Meanwhile, in the cafeteria, a similar scene unfolds. Madeline Abizu-Vasquez sits at a far table next to the windows, past a Philly Pretzel box full of snacks. A mentor sits on either side of her, a dreadlocked man wearing glasses and massive over-ear headphones who gives off a calming, professorial vibe, and Natasha Jovan, a short woman with poofy hair and a squealing voice that sounds like it’s just taken a massive drag of helium.
Once again, the beat plays in the background. Madeline and Jovan talk structure, figuring out where lyrics should go, if one line is better for a verse or a chorus. It quickly becomes clear Madeline’s song is about a boy, and Jovan excitedly jokes, “Does he like you? Is he gonna hear it?”
Madeline laughs. Even in these lighthearted moments, a powerful relationship is beginning to form. Weeks later, Madeline reflects, “She helped me realize a lot of things that I didn’t realize about myself. Made me a better person. Made me feel how much music was important in my life.”
Jovan, who currently is a teacher but also writes and performs music, saw significant personal growth from Madeline over the course of the program. “I think that she got a better understanding of how to make a good song and I think that she became a lot more confident in her abilities as a singer and as a writer,” Jovan says.
Over time, Madeline began to open up and feel comfortable expressing herself, both to Jovan and the rest of the group. “It’s a great opportunity for self-expression and just to kind of help with someone’s creativity and their ability to storytell, and talk about themselves and just what share what they know or what they live in a very creative and non-conventional way,” Jovan says.
After the first session concludes, Strickler, looking simultaneously casual and professional in a gray Phillies sweatshirt alongside black slacks and dress shoes, gathers everyone in a room to recap the day. He asks the students how it was meeting their mentors and one girl quickly shares, turning to her mentor, “We’re like super twinsy cause we’re both Virgos.” When it’s Deliyah’s turn she adds, “We had so much in common. We was vibin’, we danced, were singing… Just started talking about life, things that hurt me.”
In the years to come, Strickler hopes to maintain and expand AYA, not wanting it become a one-off project that only took place for his master’s degree. The skills the program teaches are too important.
Perhaps most importantly, Strickler has seen how the process of recording a song instills confidence in the students. Case in point: there were two students at the beginning of the program who refused to sing with the group and share their progress. By the third and fourth weeks, they felt comfortable to share, albeit nervously, with the group. And when it was time to record in April, they were “ready to go, not backing down.” Strickler believes this experience will have lasting effects on his his students for years to come. “Especially when you’re that age, confidence in any area can spill over,” he says.
For Madeline, the mere opportunity to record her own music resonated deeply with her. “Music helps me get through a lot of obstacle courses of life and it makes me realize a lot of things in life, like what’s happened to me and friends,” she says.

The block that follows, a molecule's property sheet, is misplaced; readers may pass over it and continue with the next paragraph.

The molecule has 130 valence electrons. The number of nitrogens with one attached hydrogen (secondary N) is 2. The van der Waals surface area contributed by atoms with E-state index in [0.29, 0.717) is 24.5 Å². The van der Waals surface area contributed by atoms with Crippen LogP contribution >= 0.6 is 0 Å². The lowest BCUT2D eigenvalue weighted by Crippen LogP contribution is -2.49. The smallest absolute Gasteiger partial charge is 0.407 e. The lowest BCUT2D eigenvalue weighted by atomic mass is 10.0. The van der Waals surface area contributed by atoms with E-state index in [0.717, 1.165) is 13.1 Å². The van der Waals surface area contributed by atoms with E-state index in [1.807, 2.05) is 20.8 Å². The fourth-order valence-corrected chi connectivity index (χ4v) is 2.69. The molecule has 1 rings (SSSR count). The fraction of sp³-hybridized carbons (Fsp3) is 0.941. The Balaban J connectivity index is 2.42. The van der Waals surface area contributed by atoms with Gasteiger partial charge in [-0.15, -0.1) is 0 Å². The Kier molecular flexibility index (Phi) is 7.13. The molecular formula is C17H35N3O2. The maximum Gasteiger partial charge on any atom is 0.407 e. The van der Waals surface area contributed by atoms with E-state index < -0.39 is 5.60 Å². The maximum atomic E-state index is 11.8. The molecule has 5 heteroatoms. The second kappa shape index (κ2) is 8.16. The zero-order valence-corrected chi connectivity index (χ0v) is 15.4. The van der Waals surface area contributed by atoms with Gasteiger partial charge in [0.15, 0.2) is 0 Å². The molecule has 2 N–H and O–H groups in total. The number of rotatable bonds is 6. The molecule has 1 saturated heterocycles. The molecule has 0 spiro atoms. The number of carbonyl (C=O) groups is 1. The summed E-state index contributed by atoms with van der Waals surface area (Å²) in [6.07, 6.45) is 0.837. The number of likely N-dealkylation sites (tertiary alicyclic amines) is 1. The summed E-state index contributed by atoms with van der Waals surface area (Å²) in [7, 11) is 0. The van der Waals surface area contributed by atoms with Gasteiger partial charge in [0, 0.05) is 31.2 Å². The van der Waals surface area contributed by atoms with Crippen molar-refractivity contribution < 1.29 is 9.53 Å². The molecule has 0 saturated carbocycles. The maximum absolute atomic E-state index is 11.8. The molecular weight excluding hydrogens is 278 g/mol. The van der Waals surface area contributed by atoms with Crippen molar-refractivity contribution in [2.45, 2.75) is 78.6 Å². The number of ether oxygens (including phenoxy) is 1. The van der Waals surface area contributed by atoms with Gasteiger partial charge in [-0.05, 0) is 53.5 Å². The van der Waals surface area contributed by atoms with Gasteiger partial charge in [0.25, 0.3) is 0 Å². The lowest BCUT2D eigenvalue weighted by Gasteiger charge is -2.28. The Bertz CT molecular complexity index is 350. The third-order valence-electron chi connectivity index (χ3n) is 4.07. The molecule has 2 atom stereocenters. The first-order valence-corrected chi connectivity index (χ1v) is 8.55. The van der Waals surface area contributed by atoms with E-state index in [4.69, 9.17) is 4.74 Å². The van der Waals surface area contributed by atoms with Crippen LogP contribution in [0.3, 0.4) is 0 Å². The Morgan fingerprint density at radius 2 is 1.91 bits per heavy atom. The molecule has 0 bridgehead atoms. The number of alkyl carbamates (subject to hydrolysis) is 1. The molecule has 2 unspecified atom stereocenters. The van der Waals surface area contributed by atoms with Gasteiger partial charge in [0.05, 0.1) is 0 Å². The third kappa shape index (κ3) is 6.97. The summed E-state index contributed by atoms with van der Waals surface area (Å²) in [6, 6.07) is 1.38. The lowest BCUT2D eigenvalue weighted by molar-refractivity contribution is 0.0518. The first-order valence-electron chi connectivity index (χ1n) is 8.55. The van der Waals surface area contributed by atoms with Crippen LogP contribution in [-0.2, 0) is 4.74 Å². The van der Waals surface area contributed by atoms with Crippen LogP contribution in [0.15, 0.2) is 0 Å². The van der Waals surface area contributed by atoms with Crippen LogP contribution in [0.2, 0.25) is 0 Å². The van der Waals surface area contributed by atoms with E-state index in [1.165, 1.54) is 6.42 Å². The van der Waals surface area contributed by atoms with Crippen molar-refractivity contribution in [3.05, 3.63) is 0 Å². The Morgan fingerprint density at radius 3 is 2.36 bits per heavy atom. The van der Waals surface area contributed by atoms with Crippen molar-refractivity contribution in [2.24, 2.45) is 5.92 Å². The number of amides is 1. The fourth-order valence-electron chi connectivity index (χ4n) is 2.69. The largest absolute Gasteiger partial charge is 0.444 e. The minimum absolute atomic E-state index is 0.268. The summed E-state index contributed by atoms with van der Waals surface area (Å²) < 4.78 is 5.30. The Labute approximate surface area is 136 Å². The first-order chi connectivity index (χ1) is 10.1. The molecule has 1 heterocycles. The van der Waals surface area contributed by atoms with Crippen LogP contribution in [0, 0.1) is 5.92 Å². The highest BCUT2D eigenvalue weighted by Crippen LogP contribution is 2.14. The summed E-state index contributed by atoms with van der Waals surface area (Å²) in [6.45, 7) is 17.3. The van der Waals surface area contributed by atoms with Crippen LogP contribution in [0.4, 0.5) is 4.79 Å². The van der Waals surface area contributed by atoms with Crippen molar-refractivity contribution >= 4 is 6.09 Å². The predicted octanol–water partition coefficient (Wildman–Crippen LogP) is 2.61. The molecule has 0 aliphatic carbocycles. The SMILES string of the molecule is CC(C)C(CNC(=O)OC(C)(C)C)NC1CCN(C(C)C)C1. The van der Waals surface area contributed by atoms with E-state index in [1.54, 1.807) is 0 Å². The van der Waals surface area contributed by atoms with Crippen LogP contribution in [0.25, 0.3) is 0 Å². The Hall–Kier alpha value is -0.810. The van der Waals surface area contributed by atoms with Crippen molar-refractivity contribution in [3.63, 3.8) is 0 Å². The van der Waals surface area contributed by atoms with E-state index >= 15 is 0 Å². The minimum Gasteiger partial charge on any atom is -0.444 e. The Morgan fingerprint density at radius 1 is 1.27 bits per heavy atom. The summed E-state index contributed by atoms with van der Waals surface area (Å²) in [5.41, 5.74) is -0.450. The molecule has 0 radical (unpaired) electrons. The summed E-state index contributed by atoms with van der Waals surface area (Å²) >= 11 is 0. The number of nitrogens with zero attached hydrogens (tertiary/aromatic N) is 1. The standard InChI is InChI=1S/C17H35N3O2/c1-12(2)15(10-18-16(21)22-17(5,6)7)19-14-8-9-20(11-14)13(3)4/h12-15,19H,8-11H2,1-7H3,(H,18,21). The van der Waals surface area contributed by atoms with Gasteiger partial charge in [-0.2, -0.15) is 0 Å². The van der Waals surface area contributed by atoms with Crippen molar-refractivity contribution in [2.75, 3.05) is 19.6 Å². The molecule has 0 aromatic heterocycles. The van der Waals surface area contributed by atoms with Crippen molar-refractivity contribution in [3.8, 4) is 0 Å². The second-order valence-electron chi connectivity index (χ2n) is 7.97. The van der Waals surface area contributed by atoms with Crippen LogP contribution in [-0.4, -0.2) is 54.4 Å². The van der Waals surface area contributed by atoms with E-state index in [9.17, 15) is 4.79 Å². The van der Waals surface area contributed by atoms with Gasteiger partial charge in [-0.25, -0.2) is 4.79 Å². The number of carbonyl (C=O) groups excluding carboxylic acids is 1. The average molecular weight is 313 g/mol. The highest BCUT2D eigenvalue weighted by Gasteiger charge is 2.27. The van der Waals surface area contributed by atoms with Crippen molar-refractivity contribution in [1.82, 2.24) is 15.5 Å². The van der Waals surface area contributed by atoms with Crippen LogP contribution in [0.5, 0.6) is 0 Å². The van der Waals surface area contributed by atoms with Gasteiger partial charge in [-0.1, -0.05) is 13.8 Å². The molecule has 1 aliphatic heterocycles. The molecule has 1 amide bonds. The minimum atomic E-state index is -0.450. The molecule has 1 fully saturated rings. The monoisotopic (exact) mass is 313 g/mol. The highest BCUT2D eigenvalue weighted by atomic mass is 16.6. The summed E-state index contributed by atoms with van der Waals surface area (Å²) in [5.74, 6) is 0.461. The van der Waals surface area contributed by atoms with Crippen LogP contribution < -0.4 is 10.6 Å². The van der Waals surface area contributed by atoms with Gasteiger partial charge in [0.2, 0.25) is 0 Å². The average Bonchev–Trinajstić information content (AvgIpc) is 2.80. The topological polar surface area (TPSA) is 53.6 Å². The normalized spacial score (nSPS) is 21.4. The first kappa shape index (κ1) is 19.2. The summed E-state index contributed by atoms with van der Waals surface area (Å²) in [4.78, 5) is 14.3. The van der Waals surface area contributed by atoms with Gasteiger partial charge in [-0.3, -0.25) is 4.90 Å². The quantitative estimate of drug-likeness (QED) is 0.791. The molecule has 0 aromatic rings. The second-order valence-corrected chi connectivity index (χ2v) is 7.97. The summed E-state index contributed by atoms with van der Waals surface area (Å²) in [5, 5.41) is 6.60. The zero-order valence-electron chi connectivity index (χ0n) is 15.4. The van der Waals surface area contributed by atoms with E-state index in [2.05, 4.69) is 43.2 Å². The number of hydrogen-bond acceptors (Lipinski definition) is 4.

Even the mentors got something out of the program. “I’m thankful for the program because it helped me to utilize both of my talents and both of the things that I love, which are teaching and singing/songwriting,” says Jovan, who teaches at a school Monday through Friday. “It was really fun for me to be able to use my talents to help someone else and to help me stay on my toes, not only creatively but just being able to exercise my ability to teach others.”
Now that the inaugural AYA is finished, Strickler is working to establish an official non-profit and apply for grants so that the program can move into other schools.
“One thing about KCAPA is they are really wonderful, but they already have a great music program. Their choir is top notch,” he says. “I’d like to see this expand into schools that aren’t music magnets, schools where music programs have been hit harder by budget cuts.”
One day, he dreams of establishing a sort of community center, where he could host all sorts of classes under one roof, ranging from songwriting, to dance, to visual arts. But until then, Strickler is taking it slow, raising funds for the next group of Aspiring Young Artists, and working to bring the program to a second school, all while remembering the true heartbeat of the program: the songs.
It would be a lie to say the songs that the AYA students produced – recorded over two weeks in early April at a Temple studio – are flawless. Sometimes the notes drift out of tune, sometimes a bridge lasts way too long. But all six have in common a contagious feeling of passion. There’s something almost sacred about this music, physical proof of a beginning.
Much will change in these kids’ lives over time and some may never even record another song. But AYA has captured something profound in this six-song album, captured the power of a song.
For more information on the Aspiring Young Artists program, visit their website at aspiringyoungartists.com